Microsoft employees feel maligned
Microsofties allege that Redmond's performance review system is rigged.
SAN FRANCISCO (Business 2.0 Magazine) - Google employees get free food, unlimited foosball, and laundry machines at the office. Microsoft (Research) employees, by contrast, say that they get a politically charged job review process that has turned into a popularity contest, WashTech.org reports. A supposedly meritocratic system under which employees get ranked on a bell curve has been taken over by managers who try to protect their friends, Microsoft workers told the Seattle-based labor news site. A Microsoft spokesman says a top HR executive is actively reconsidering the system.
Google suppresses advertising
An increasing number of cell phones can surf the Web, but with screen space at a premium and data connections still slow, every little bit you can omit helps. That's why Google (Research) reformats Web pages for cell phones, deleting images and simplifying the layout. When users surf Google on cell phones, they get these stripped-down web pages. That bothers the folks at MobHappy, who point out that advertisements are part of what Google's page-cleaning routines take out, and that online publishers are likely to strongly object to this. For its part, Google says it's just trying to get users the information on a page as quickly as possible.
Who invited you to my wedding registry?
Barry Schwartz, CEO of a Web development company, is in hot water with his fiancee. It seems that complete strangers have been placing orders off of the couple's wedding registry -- without, alas, sending the gifts to the happy couple. That's left Schwartz's fiancee to correct their registry. Schwartz, a Web-search expert, has a theory to explain the mysterious orders. He believes that search engines are indexing wedding registry pages. As a result, users searching for china and crystal happen to stumble across the pages and place orders, not realizing they're ordering off someone's wedding registry. Schwartz found more than 200 Crate & Barrel registries indexed by Google.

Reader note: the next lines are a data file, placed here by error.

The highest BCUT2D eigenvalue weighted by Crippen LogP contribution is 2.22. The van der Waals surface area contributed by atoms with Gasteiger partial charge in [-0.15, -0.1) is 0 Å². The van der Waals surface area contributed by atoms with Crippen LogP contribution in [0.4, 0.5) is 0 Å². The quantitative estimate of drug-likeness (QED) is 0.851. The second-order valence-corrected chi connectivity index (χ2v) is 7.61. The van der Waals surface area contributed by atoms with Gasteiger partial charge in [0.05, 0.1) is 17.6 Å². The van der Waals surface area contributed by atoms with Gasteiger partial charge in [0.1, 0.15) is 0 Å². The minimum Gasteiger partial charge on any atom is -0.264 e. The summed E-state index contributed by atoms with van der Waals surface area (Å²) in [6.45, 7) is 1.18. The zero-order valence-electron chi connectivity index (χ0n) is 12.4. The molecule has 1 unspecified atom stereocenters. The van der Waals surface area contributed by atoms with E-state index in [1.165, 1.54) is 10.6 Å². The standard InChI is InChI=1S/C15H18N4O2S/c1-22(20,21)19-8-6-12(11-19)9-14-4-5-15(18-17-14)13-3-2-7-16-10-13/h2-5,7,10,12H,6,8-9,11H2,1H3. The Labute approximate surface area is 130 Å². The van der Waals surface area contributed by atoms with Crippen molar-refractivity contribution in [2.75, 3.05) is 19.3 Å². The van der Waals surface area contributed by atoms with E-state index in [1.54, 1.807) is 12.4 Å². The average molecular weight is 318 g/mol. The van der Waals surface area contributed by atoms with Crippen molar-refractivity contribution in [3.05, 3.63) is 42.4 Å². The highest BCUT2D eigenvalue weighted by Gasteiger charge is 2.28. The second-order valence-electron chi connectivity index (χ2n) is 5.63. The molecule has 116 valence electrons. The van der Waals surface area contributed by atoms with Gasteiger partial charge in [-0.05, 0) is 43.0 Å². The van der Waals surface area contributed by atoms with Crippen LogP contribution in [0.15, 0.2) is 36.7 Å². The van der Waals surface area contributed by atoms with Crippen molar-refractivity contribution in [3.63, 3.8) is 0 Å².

Apple subscription plans debunked
Since this week's introduction of Apple's Multi-Pass purchase plan, which lets customers buy a season of TV shows up front from iTunes, the Web has been buzzing about Apple (Research) getting into the music subscription business, a move CEO Steve Jobs has long resisted. But those reports are inaccurate, says the iPod Observer. Unlike Napster (Research) and RealNetworks (Research), which offer all-you-can-download monthly music subscriptions, Apple is just selling discount packages for an entire season of TV shows like The Daily Show with Jon Stewart. Customers who buy a 16-episode season in advance for $9.99 save more than 70 percent off what they'd pay to buy each show individually. It may not be not all-you-can-eat, but it's still a good deal for Stewart fans.
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